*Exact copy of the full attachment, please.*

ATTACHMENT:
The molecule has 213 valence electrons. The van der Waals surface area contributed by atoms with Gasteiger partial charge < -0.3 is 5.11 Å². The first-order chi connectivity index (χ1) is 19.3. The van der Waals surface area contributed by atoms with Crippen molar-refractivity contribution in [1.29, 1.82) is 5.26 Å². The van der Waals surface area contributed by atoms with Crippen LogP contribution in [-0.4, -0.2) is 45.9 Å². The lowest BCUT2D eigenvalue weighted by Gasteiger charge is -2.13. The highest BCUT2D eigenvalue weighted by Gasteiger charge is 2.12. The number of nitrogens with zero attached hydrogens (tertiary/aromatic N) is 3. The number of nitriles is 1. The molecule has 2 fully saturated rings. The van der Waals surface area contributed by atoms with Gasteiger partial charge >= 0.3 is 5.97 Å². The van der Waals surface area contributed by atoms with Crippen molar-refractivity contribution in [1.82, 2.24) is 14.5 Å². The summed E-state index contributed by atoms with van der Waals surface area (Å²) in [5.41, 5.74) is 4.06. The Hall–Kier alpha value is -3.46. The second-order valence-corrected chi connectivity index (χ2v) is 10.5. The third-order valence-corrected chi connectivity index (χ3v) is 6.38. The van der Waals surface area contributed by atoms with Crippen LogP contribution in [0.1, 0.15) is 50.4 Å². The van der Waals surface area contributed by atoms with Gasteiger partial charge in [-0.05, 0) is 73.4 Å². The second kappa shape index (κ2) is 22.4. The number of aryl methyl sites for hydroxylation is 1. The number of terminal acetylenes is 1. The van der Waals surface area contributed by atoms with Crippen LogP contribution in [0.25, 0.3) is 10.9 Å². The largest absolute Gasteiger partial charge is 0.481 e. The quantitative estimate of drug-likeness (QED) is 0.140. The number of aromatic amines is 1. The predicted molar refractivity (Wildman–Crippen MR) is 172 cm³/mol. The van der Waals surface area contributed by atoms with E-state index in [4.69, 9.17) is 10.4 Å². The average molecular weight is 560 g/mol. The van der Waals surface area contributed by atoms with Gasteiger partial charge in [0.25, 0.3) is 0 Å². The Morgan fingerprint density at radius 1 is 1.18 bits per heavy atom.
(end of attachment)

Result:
The molecule has 213 valence electrons. The van der Waals surface area contributed by atoms with Gasteiger partial charge < -0.3 is 5.11 Å². The first-order chi connectivity index (χ1) is 19.3. The van der Waals surface area contributed by atoms with Crippen molar-refractivity contribution in [1.29, 1.82) is 5.26 Å². The van der Waals surface area contributed by atoms with Crippen LogP contribution in [-0.4, -0.2) is 45.9 Å². The lowest BCUT2D eigenvalue weighted by Gasteiger charge is -2.13. The highest BCUT2D eigenvalue weighted by Gasteiger charge is 2.12. The number of nitrogens with zero attached hydrogens (tertiary/aromatic N) is 3. The number of nitriles is 1. The molecule has 2 fully saturated rings. The van der Waals surface area contributed by atoms with Gasteiger partial charge >= 0.3 is 5.97 Å². The van der Waals surface area contributed by atoms with Crippen molar-refractivity contribution in [1.82, 2.24) is 14.5 Å². The summed E-state index contributed by atoms with van der Waals surface area (Å²) in [5.41, 5.74) is 4.06. The Hall–Kier alpha value is -3.46. The second-order valence-corrected chi connectivity index (χ2v) is 10.5. The third-order valence-corrected chi connectivity index (χ3v) is 6.38. The van der Waals surface area contributed by atoms with Crippen LogP contribution in [0.1, 0.15) is 50.4 Å². The van der Waals surface area contributed by atoms with Gasteiger partial charge in [-0.05, 0) is 73.4 Å². The second kappa shape index (κ2) is 22.4. The number of aryl methyl sites for hydroxylation is 1. The number of terminal acetylenes is 1. The van der Waals surface area contributed by atoms with Crippen LogP contribution in [0.25, 0.3) is 10.9 Å². The largest absolute Gasteiger partial charge is 0.481 e. The quantitative estimate of drug-likeness (QED) is 0.140. The number of aromatic amines is 1. The predicted molar refractivity (Wildman–Crippen MR) is 172 cm³/mol. The van der Waals surface area contributed by atoms with E-state index in [4.69, 9.17) is 10.4 Å². The average molecular weight is 560 g/mol. The van der Waals surface area contributed by atoms with Gasteiger partial charge in [0.25, 0.3) is 0 Å². The Morgan fingerprint density at radius 1 is 1.18 bits per heavy atom.